Strategies for Developing Cross Platform Apps

Created: 04/06/2015 by Roberto De Simone
Updated: 09/09/2016

App development is indispensable for every enterprise. Today at least Android and iOS have to be supported. And, also don’t forget the web - a lot of people like to access a service through the web browser. This created a market for tool makers to simplify the cross platform development. This blog will examine some tools and concepts.

picture showing symbols for tools to develop apps for Android, iOS and Windows

The need for cross platform development tools

The heterogeneous environments, cost pressure, maintenance problems and lack of manpower together with a wide range of skills created a market for cross platform development tools. [Along with the user interface development which is the topic of this blog, there is also the need to define a backend strategy which can support and facilitate the app developement. Web Services (APIs) and Cloud Services are part of this strategy.]

Tools and concepts for developing apps

In my opinion, these are actually the most popular tools/concepts (of course there exist more):

  • Native Tools
  • Xamarin
  • Hybrid Apps (apps with a native frame and multiple WebViews)
  • Cordova/PhoneGap Apps
  • (React Native/NativeScript)

The following chart tries to position the resulting apps developed with the mentioned tools or concepts regarding quality and software development productivity, if several platforms have to be supported. Nevertheless, in the end the positioning depends on one’s programming skills and how familiar somebody is with the tool he/she uses.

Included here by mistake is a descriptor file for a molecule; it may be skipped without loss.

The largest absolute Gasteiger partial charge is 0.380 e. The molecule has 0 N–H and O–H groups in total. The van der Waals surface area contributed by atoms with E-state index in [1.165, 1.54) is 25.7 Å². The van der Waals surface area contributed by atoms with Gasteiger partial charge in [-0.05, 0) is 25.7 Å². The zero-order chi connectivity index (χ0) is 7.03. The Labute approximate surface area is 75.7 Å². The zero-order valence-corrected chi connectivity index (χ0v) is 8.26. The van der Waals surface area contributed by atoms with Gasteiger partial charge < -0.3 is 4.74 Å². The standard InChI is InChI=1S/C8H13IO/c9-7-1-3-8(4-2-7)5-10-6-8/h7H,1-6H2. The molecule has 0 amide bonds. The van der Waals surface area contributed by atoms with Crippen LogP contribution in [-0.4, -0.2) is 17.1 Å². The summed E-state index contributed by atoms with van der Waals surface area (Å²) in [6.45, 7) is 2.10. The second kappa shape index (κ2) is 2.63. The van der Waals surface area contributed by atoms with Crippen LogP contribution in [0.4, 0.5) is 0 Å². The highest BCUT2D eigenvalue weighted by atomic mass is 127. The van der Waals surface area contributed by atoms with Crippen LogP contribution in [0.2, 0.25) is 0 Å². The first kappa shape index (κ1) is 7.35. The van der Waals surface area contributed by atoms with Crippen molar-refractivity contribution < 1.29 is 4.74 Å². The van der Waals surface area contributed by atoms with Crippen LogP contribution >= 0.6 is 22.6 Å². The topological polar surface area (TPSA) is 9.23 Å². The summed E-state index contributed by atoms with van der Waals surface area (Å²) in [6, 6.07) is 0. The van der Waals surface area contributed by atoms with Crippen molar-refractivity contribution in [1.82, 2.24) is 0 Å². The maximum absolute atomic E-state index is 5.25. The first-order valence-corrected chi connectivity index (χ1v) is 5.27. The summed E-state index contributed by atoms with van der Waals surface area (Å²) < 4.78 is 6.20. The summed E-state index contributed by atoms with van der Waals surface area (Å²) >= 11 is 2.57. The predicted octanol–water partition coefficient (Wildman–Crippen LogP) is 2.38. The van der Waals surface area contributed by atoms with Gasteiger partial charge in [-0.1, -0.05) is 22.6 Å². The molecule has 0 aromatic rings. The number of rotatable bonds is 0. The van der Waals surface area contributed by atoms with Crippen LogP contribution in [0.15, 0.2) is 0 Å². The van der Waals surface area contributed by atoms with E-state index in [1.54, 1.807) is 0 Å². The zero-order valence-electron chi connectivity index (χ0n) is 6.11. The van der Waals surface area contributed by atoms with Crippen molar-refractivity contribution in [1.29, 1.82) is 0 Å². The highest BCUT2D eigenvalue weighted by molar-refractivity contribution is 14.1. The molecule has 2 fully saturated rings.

positioning the mentioned dev tools related quality and productivity

(An additional note is needed for React Native: the positioning of React Native is at the moment only an assumption after doing some first trials. The tool gets actually a lot of attention and the concept is very promising, so it cannot be left out).

Native Tools

An enterprise with enough budget and staff looking for the maximum result and independence from third party libraries still decides to develop with the native tools. Security issues might also play an important role. Mostly, for each platform an own development team is needed. It is obvious that this is a very expensive approach under every aspect.


With the help of Mono, an implementation of the .NET runtime which is bundled with the app, all native APIs (iOS/Android) are mapped in order to be used with C#. The bundling of Mono with the app is also the reason why the size of a Xamarin app is bigger than an app developed with the native tools. See this link explanations. App size is somehow an issue - in my opinion apps should be as small as possible. But still the app size can be accepted. Compared to the development with the native tools, only one programming language has to be learned. Theoretically everything that is possible to do with Objective-C/Swift or Java can be done with C#. But the extensive learning of the various APIs and the operating system concepts cannot be avoided. Xamarin started with a “learn once - develop anywhere” approach. With the introduction of Xamarin Forms, a layer on top of Xamarin was added. In theory this allows the “develop once - run everywhere” approach. In practice Xamarin Forms still needs specific code for each operating system. Xamarin Forms will evolve, and in the future a single code base might be realistic. The quality of Xamarin apps is high because they are fully native. There is also to remark positively that Xamarin is well established in the market and continuity is guaranteed (a problem of continuously changing web frameworks).

Hybrid Apps

Hybrid Apps are a combination of native code and web code. The general idea is to use a native frame - header, footer, tabs, menus and page transition are all done with native code. The content of a page will be web technology - each page has an own WebView. This concept still needs skills of the native tools. Additionally multiple projects have to be maintained. For the browser, hybrid apps offer great synergies because mainly “only” a new frame has to be developed.